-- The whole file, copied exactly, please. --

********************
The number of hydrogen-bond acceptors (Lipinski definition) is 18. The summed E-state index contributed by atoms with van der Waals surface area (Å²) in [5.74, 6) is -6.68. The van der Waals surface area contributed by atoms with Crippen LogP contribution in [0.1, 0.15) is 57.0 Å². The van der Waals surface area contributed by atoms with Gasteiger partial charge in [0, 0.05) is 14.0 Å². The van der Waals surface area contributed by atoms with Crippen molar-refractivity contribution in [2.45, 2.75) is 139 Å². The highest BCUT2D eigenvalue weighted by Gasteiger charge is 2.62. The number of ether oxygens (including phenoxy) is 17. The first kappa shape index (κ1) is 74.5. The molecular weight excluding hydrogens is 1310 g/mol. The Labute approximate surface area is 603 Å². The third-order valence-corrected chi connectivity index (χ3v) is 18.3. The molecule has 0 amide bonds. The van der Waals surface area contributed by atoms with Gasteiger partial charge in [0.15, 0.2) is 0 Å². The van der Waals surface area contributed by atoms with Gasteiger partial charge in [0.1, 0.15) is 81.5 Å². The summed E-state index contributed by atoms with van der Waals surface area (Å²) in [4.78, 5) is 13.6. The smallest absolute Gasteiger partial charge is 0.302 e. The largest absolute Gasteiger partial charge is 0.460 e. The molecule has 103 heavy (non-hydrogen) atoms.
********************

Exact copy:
The number of hydrogen-bond acceptors (Lipinski definition) is 18. The summed E-state index contributed by atoms with van der Waals surface area (Å²) in [5.74, 6) is -6.68. The van der Waals surface area contributed by atoms with Crippen LogP contribution in [0.1, 0.15) is 57.0 Å². The van der Waals surface area contributed by atoms with Gasteiger partial charge in [0, 0.05) is 14.0 Å². The van der Waals surface area contributed by atoms with Crippen molar-refractivity contribution in [2.45, 2.75) is 139 Å². The highest BCUT2D eigenvalue weighted by Gasteiger charge is 2.62. The number of ether oxygens (including phenoxy) is 17. The first kappa shape index (κ1) is 74.5. The molecular weight excluding hydrogens is 1310 g/mol. The Labute approximate surface area is 603 Å². The third-order valence-corrected chi connectivity index (χ3v) is 18.3. The molecule has 0 amide bonds. The van der Waals surface area contributed by atoms with Gasteiger partial charge in [0.15, 0.2) is 0 Å². The van der Waals surface area contributed by atoms with Gasteiger partial charge in [0.1, 0.15) is 81.5 Å². The summed E-state index contributed by atoms with van der Waals surface area (Å²) in [4.78, 5) is 13.6. The smallest absolute Gasteiger partial charge is 0.302 e. The largest absolute Gasteiger partial charge is 0.460 e. The molecule has 103 heavy (non-hydrogen) atoms.